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It's hard to find a borrower like this credible. When you raise your voice in a bank lobby, use profanity, create a rabble-rousing ruckus, then post your sad, sordid tale on YouTube, you make yourself look pathetic.

How about trying to make your mortgage payments in a timely manner? How about that idea? Then you won't have to make such a pathetic public nuisance of yourself.

But, yes, let's blame the Big Bad Bank. Yep, they are at fault here for you not making your mortgage payments. Yep, let's even blame the Banking Center Manager in the video for not accepting your partial payment -- Yep, he is definitely at fault.

Can anyone see what is going on here? The bank just wants timely payments of principal and interest. That's all. They don't want this guy's house, which would probably be trashed to smithereens anyways if the bank ever did take possession.

These borrowers are frauds, plain and simple, and an embarrassment to their friends and family. Get a job. Pay your bills. And, please, quit whining about your situation. Be a Man. Pay your bills, buddy, and you won't have to post these lamentable videos on YouTube.

The bank is a liar? You signed the mortgage. Why aren't you living up to your end of the bargain by making your payments on time? You're right. It's the bank's fault.



posted on Feb, 8 2012 @ 08:50 AM
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Originally posted by FurvusRexCaeli

Originally posted by MidnightTide
reply to post by DJM8507

Credit card companies hate people like you...lol How are they going to make a profit on someone with fiscal discipline.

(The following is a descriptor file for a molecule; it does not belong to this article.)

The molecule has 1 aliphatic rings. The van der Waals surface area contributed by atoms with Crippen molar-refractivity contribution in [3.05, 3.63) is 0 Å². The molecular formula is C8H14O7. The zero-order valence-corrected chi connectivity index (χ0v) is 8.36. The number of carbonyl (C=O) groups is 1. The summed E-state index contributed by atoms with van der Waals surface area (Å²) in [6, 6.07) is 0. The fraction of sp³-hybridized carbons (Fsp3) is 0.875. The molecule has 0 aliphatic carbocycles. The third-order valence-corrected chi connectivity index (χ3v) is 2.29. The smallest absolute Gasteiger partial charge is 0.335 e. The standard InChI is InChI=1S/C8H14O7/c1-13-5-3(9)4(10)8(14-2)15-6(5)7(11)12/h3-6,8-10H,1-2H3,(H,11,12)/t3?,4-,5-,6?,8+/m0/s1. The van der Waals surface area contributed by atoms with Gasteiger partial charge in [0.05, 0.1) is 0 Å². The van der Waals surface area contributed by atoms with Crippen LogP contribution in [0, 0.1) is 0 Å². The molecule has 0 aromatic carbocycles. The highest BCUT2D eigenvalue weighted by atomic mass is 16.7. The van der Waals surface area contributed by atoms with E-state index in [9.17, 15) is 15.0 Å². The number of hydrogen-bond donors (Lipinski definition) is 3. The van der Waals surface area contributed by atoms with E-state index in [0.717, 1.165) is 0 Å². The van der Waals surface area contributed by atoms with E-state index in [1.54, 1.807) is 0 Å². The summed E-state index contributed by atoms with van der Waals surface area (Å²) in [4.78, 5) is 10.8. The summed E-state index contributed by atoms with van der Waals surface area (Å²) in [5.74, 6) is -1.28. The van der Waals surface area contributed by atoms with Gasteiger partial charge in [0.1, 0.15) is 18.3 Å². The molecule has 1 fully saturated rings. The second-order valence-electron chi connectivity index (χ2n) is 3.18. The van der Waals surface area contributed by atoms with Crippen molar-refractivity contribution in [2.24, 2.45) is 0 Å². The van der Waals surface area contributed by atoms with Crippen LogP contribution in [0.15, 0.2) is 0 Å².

No, they love people like him. That's why they keep offering him free money, because the amount he brings in through merchant fees makes up for it, and they don't have to worry about him defaulting.


This is exactly true! I had said something similar many years ago and in response I have been told by one of my credit cards that I am a valuable, "Zero Risk" customer who brings in transaction fees paid by merchants. They bend over backwards to make me happy.

There was 1 occasion many years ago where I was traveling abroad and one of my scheduled payments did not go through, needless to say it incurred a hefty late fee. I made 1 call, explained the situation, and the fee was immediately removed and I was even given a $50 credit to apologize for the inconvenience.

Good credit has its perks, but it takes a lot of discipline to not max the cards out, for me, I just view it as a tool, as cash, and i know how much something costs when I buy it, as I break down my salary and realize that LCD TV is paid for with real blood, sweat, and tears through my employment and is not just paid for with magical money that grows off trees.



posted on Feb, 8 2012 @ 02:32 PM
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Seems banking has been a problem for thousands of years. Even in Athens B.C., the interest rates, taxations, debt and deficits of thousands of years ago seemed to devastate the agricultural economy back then.



posted on Feb, 8 2012 @ 03:03 PM
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look at this email from wellsfargo I just got.

Our "Transfer to Another Customer" service is changing
We're sending you this email because you've used Wells Fargo Online® or Mobile Banking to transfer money to another customer.
What's new
Starting in March, you'll be able to send and receive money using an email address, mobile number, or account number.
We're expanding our service to include both Wells Fargo and Bank of America customers.
What you need to know
Once you've signed on to online banking, you'll select the "Transfers" tab under "Transfers & Payments," then the "Send & Receive Money" tab (formerly "Transfer to Another Customer").
Your existing recipient information will remain available.